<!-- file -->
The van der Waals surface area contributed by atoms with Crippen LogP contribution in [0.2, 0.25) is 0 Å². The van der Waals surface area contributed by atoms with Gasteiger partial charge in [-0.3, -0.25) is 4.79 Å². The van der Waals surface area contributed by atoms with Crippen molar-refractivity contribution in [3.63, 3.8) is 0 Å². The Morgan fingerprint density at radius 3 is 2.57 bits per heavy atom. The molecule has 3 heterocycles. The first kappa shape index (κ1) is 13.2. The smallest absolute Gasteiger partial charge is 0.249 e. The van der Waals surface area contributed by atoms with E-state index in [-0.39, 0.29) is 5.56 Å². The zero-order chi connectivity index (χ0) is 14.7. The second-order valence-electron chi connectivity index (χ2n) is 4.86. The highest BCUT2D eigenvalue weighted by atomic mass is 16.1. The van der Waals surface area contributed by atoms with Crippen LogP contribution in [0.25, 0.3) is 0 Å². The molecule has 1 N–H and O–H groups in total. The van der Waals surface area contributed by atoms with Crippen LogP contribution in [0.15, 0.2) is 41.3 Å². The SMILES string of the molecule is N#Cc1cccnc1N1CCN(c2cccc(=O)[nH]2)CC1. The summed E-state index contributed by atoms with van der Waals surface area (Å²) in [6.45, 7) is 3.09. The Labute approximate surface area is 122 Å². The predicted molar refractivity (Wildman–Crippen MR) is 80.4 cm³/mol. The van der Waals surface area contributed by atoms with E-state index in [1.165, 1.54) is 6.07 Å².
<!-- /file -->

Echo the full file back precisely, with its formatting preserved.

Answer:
The van der Waals surface area contributed by atoms with Crippen LogP contribution in [0.2, 0.25) is 0 Å². The van der Waals surface area contributed by atoms with Gasteiger partial charge in [-0.3, -0.25) is 4.79 Å². The van der Waals surface area contributed by atoms with Crippen molar-refractivity contribution in [3.63, 3.8) is 0 Å². The Morgan fingerprint density at radius 3 is 2.57 bits per heavy atom. The molecule has 3 heterocycles. The first kappa shape index (κ1) is 13.2. The smallest absolute Gasteiger partial charge is 0.249 e. The van der Waals surface area contributed by atoms with E-state index in [-0.39, 0.29) is 5.56 Å². The zero-order chi connectivity index (χ0) is 14.7. The second-order valence-electron chi connectivity index (χ2n) is 4.86. The highest BCUT2D eigenvalue weighted by atomic mass is 16.1. The van der Waals surface area contributed by atoms with Crippen LogP contribution in [0.25, 0.3) is 0 Å². The molecule has 1 N–H and O–H groups in total. The van der Waals surface area contributed by atoms with Crippen LogP contribution in [0.15, 0.2) is 41.3 Å². The SMILES string of the molecule is N#Cc1cccnc1N1CCN(c2cccc(=O)[nH]2)CC1. The summed E-state index contributed by atoms with van der Waals surface area (Å²) in [6.45, 7) is 3.09. The Labute approximate surface area is 122 Å². The predicted molar refractivity (Wildman–Crippen MR) is 80.4 cm³/mol. The van der Waals surface area contributed by atoms with E-state index in [1.165, 1.54) is 6.07 Å².